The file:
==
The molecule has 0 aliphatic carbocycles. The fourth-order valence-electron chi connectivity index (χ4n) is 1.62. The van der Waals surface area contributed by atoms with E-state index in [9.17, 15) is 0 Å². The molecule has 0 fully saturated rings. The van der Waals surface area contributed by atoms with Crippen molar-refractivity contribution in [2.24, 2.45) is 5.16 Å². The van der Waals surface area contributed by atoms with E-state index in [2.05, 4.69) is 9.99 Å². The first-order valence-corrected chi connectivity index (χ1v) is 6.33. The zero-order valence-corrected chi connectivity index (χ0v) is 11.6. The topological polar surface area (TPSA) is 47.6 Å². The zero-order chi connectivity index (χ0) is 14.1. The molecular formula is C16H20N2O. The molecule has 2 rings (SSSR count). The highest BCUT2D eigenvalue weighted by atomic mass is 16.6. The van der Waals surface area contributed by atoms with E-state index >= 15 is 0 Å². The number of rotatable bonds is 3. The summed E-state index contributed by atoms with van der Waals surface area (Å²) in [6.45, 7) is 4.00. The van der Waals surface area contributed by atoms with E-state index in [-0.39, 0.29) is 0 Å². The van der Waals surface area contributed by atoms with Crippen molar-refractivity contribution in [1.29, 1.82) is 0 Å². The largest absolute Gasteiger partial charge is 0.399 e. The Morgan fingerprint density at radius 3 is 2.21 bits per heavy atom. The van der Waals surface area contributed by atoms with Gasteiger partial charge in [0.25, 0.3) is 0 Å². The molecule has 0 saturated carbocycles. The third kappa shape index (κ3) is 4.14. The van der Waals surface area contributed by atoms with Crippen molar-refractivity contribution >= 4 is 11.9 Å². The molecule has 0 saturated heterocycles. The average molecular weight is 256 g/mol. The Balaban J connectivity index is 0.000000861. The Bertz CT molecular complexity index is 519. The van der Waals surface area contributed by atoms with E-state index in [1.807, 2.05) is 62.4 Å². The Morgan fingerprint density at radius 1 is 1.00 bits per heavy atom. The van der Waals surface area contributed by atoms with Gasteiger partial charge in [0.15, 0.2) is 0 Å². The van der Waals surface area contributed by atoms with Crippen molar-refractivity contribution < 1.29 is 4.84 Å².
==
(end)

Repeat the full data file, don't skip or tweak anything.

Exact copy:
The molecule has 0 aliphatic carbocycles. The fourth-order valence-electron chi connectivity index (χ4n) is 1.62. The van der Waals surface area contributed by atoms with E-state index in [9.17, 15) is 0 Å². The molecule has 0 fully saturated rings. The van der Waals surface area contributed by atoms with Crippen molar-refractivity contribution in [2.24, 2.45) is 5.16 Å². The van der Waals surface area contributed by atoms with E-state index in [2.05, 4.69) is 9.99 Å². The first-order valence-corrected chi connectivity index (χ1v) is 6.33. The zero-order valence-corrected chi connectivity index (χ0v) is 11.6. The topological polar surface area (TPSA) is 47.6 Å². The zero-order chi connectivity index (χ0) is 14.1. The molecular formula is C16H20N2O. The molecule has 2 rings (SSSR count). The highest BCUT2D eigenvalue weighted by atomic mass is 16.6. The van der Waals surface area contributed by atoms with E-state index >= 15 is 0 Å². The number of rotatable bonds is 3. The summed E-state index contributed by atoms with van der Waals surface area (Å²) in [6.45, 7) is 4.00. The van der Waals surface area contributed by atoms with E-state index in [-0.39, 0.29) is 0 Å². The van der Waals surface area contributed by atoms with Crippen molar-refractivity contribution in [1.29, 1.82) is 0 Å². The largest absolute Gasteiger partial charge is 0.399 e. The Morgan fingerprint density at radius 3 is 2.21 bits per heavy atom. The van der Waals surface area contributed by atoms with Gasteiger partial charge in [0.25, 0.3) is 0 Å². The molecule has 0 saturated carbocycles. The third kappa shape index (κ3) is 4.14. The van der Waals surface area contributed by atoms with Crippen molar-refractivity contribution >= 4 is 11.9 Å². The molecule has 0 saturated heterocycles. The average molecular weight is 256 g/mol. The Balaban J connectivity index is 0.000000861. The Bertz CT molecular complexity index is 519. The van der Waals surface area contributed by atoms with E-state index in [1.807, 2.05) is 62.4 Å². The Morgan fingerprint density at radius 1 is 1.00 bits per heavy atom. The van der Waals surface area contributed by atoms with Gasteiger partial charge in [0.15, 0.2) is 0 Å². The van der Waals surface area contributed by atoms with Crippen molar-refractivity contribution < 1.29 is 4.84 Å².